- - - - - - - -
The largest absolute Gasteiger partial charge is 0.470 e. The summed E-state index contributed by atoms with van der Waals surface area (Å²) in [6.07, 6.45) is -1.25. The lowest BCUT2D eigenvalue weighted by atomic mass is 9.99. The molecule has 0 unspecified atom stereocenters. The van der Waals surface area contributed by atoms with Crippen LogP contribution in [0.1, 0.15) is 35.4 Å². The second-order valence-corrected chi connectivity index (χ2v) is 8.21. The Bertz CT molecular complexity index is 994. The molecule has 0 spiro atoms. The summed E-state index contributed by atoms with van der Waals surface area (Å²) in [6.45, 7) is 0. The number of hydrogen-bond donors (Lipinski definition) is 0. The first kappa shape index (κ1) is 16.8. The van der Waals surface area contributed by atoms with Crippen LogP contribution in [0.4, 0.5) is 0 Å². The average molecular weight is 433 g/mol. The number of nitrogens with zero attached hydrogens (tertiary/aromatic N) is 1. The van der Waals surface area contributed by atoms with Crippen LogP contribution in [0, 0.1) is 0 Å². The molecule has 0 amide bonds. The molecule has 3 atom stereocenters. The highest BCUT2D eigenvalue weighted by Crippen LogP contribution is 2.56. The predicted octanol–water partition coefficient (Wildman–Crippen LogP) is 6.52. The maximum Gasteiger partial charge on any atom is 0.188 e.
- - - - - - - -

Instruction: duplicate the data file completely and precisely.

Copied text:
The largest absolute Gasteiger partial charge is 0.470 e. The summed E-state index contributed by atoms with van der Waals surface area (Å²) in [6.07, 6.45) is -1.25. The lowest BCUT2D eigenvalue weighted by atomic mass is 9.99. The molecule has 0 unspecified atom stereocenters. The van der Waals surface area contributed by atoms with Crippen LogP contribution in [0.1, 0.15) is 35.4 Å². The second-order valence-corrected chi connectivity index (χ2v) is 8.21. The Bertz CT molecular complexity index is 994. The molecule has 0 spiro atoms. The summed E-state index contributed by atoms with van der Waals surface area (Å²) in [6.45, 7) is 0. The number of hydrogen-bond donors (Lipinski definition) is 0. The first kappa shape index (κ1) is 16.8. The van der Waals surface area contributed by atoms with Crippen LogP contribution in [0.4, 0.5) is 0 Å². The average molecular weight is 433 g/mol. The number of nitrogens with zero attached hydrogens (tertiary/aromatic N) is 1. The van der Waals surface area contributed by atoms with Crippen LogP contribution in [0, 0.1) is 0 Å². The molecule has 0 amide bonds. The molecule has 3 atom stereocenters. The highest BCUT2D eigenvalue weighted by Crippen LogP contribution is 2.56. The predicted octanol–water partition coefficient (Wildman–Crippen LogP) is 6.52. The maximum Gasteiger partial charge on any atom is 0.188 e.